1st Quarter 2008 | 23(1)
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Effects of Climate Change on Water Resources

Richard M. Adams and Dannele E. Peck
JEL Classification: Q25,Q54
Climate change will affect water resources through its impact on the quantity, variability, timing, form, and intensity of precipitation. This paper provides an overview of the projected physical and economic effects of climate change on water resources in North America (with a focus on water shortages), and a brief discussion of potential means to mitigate adverse consequences. More detailed information on this complex topic may be found in Adams and Peck (forthcoming) and in the Intergovernmental Panel on Climate Change Fourth Assessment Report (IPCC AR4).

Global Climate Change And Precipitation

Models of climate change (GCMs) predict U.S. annual-mean temperatures to generally rise by 2° C to 3° C over the next 100 years, with greater increases in northern regions (5° C), and northern Alaska (10° C). Numerous other climatic effects are also expected. For example, U.S. precipitation, which increased by 5 to 10% over the 20th century, is predicted to continue to increase overall. More specifically, an ensemble of GCMs predicts a 20% increase for northern North America, a 15% increase in winter precipitation for northwestern regions, and a general increase in winter precipitation for central and eastern regions. Despite predictions of increased precipitation in most regions, net decreases in water availability are expected in those areas, due to offsetting increases in evaporation. A 20% decrease in summer precipitation, for example, is projected for southwestern regions, and a general decrease in summer precipitation is projected for southern areas. Although projected regional impacts of climate change are highly variable between models, the above impacts are consistent across models.

Global Climate Change And Water Resources

Additional effects of global climate change that have important implications for water resources include increased evaporation rates, a higher proportion of precipitation received as rain, rather than snow, earlier and shorter runoff seasons, increased water temperatures, and decreased water quality in both inland and coastal areas. The physical and economic consequences of each of these effects are discussed below.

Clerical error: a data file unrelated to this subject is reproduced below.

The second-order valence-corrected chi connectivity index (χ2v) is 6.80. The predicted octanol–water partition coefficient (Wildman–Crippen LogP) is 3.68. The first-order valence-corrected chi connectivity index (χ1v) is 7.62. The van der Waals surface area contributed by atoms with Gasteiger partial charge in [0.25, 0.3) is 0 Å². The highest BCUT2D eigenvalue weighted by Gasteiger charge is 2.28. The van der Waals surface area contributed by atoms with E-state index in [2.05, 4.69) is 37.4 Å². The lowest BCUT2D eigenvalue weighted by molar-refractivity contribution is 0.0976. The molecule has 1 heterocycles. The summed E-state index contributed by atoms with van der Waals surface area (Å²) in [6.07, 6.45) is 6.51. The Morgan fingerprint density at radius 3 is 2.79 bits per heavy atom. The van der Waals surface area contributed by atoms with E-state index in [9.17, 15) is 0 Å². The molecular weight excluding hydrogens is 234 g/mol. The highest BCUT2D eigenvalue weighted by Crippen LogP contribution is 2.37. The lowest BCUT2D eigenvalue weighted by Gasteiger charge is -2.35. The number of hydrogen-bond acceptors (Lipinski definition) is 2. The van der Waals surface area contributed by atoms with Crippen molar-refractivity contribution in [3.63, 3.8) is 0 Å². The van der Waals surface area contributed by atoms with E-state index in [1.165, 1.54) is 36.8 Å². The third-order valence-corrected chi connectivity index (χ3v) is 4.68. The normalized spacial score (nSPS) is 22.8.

Increased evaporation rates are expected to reduce water supplies in many regions. The greatest deficits are expected to occur in the summer, leading to decreased soil moisture levels and more frequent and severe agricultural drought. More frequent and severe droughts arising from climate change will have serious management implications for water resource users. Agricultural producers and urban areas are particularly vulnerable, as evidenced by recent prolonged droughts in the western and southern United States, which are estimated to have caused over $6 billion in damages to the agricultural and municipal sectors. Such droughts also impose costs in terms of wildfires, both in terms of control costs and lost timber and related resources.

Water users will eventually adapt to more frequent and severe droughts, in part by shifting limited water supplies towards higher-value uses. Such shifts could be from low- to high-value crops, or from agricultural and industrial to environmental and municipal uses. A period of delay is likely, however, because gradual changes in the frequency and severity of drought will be difficult to distinguish from normal inter-annual variations in precipitation. Economic losses will be larger during this period of delay, as compared to a world with instantaneous adjustment, but preemptive adaptation could also be costly given the uncertainty surrounding future climate.

Rising surface temperatures are expected to increase the proportion of winter precipitation received as rain, with a declining proportion arriving in the form of snow. Snow pack levels are also expected to form later in the winter, accumulate in smaller quantities, and melt earlier in the season, leading to reduced summer flows. Such shifts in the form and timing of precipitation and runoff, specifically in snow-fed basins, are likely to cause more frequent summer droughts. Research shows that these changes are already taking place in the western United States. Changes in snow pack and runoff are of concern to water managers in a number of settings, including hydropower generation, irrigated agriculture, urban water supply, flood protection and commercial and recreational fishing. Timing of runoff will affect the value of hydropower potential in some basins if peak water run-off occurs during nonpeak electricity demand. Energy shortages and resulting energy price increases will provide incentives to expand reservoir capacities or develop alternative energy sources.